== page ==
Self-Sabotage and How to Keep Yourself Accountable

If our behaviour was always logical, we wouldn’t be human. Sure, self-sabotaging behaviour seems like a problem with a straightforward fix, but in reality, it’s more nuanced. You need to start by identifying and acknowledging the behaviour and then take time to reflect and try to understand why.

Self-sabotage can be sneaky. We’ve all had those memorable moments in our lives, drunk dialling an ex, staying out all night before a big exam or presentation, but it can also be more subtle. Perhaps you stick to schedules or processes that don’t work because you’re “too busy” to come up with something more effective. Or you expect change to happen in your life, but you don’t allocate any time or mental energy to male advancements

In fact, ask any seasoned professional or just poll a girlfriend after barre, one of the most difficult things we can do is interrupt ingrained patterns of thought or behaviour. We are creatures of habit, and (for the most part) resist change.

1. Take Small Steps Towards What You Want

There’s a well-known expression that nothing worthwhile comes easy, it also doesn’t come overnight. Try to get a clear idea of what it is you actually want. Then build on that by honestly investigating why you want it. If you understand and are upfront with yourself about the why suddenly it’s a lot easier.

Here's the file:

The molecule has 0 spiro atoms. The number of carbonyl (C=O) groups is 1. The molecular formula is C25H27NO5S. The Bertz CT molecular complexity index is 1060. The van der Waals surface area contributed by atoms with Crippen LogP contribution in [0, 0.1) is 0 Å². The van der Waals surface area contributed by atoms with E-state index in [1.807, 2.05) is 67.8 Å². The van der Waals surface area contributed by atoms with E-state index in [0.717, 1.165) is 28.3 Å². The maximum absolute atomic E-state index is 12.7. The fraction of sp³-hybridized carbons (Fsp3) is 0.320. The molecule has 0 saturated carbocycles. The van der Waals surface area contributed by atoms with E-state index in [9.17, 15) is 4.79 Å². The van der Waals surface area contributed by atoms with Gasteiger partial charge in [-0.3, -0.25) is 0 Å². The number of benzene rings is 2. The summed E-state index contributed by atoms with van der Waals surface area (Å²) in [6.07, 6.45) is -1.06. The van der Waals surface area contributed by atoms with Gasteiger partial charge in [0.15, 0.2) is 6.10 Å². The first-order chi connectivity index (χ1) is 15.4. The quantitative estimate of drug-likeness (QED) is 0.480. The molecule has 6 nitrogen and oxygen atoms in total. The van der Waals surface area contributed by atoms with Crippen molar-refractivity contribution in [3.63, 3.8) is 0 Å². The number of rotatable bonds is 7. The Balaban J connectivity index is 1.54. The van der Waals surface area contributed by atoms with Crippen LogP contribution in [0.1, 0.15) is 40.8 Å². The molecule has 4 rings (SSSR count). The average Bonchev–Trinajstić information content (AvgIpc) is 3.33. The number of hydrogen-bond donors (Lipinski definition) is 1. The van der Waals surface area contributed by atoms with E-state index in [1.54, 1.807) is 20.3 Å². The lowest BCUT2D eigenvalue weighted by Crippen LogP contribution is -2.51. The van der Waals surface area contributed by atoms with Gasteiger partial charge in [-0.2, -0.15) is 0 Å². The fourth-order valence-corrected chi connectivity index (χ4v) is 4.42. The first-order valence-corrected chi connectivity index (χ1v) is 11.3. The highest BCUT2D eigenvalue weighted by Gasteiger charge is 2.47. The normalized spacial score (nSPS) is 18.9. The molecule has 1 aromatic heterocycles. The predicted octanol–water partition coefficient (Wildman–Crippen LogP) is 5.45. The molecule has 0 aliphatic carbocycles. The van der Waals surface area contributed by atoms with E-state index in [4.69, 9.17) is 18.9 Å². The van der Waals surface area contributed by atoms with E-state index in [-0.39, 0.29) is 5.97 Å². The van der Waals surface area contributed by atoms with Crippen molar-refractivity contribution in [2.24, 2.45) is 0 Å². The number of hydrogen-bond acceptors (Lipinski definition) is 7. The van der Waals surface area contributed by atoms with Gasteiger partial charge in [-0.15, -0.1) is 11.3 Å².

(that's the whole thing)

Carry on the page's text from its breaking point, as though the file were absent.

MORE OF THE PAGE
Next break it down, to one small action or commitment at a time. It might even help to create a timeline and a logical order to keep yourself on track.

2. Streamline Your Life And Cut Out Hidden Drains On Your Energy

Emotions can be exhausting. Everything from holding grudges to taking a comment or interaction too personally, or even complaining—yes complaining—can actually be holding you back. Where you can, let things go, move on and try to focus on the positive.

3. Identify Root Causes

When we are under stress, we tend to rely on what’s familiar. Understanding the thought processes and motivations behind our actions is also the best way to change those behaviours. This is something you can investigate on your own, but it also doesn’t hurt to speak with a professional, be that a therapist, a business advisor, or a life coach, someone who is trained and also who brings a neutral third-party perspective. 

Another incredibly common reason to self-sabotage is Imposter syndrome—a feeling that we aren’t qualified or that we aren’t ready for a role or opportunity. And it’s when those feelings surface that we don’t raise our hands, we drop out, or perhaps we even say yes and then drag our heels. And it’s in these instances that we need to pause, reflect and deconstruct our actions. It’s not an easy or comfortable process at times but it does work.

For example, try writing out all of your experience, expertise and qualifications related to the task in question. More likely than not, seeing it spelt out in black ink will help you realise there’s no one better for the role than you.

4. Perfection Does Not Always Need To Be The Goal

Sometimes seeking perfection can actually be crippling. Someone who needs to complete every task flawlessly may dismiss or overlook incremental improvements. Perfectionism can also be a bit of armour, a shield to help you avoid uncomfortable or challenging situations. But often, these are exactly the experiences you need in order to grow!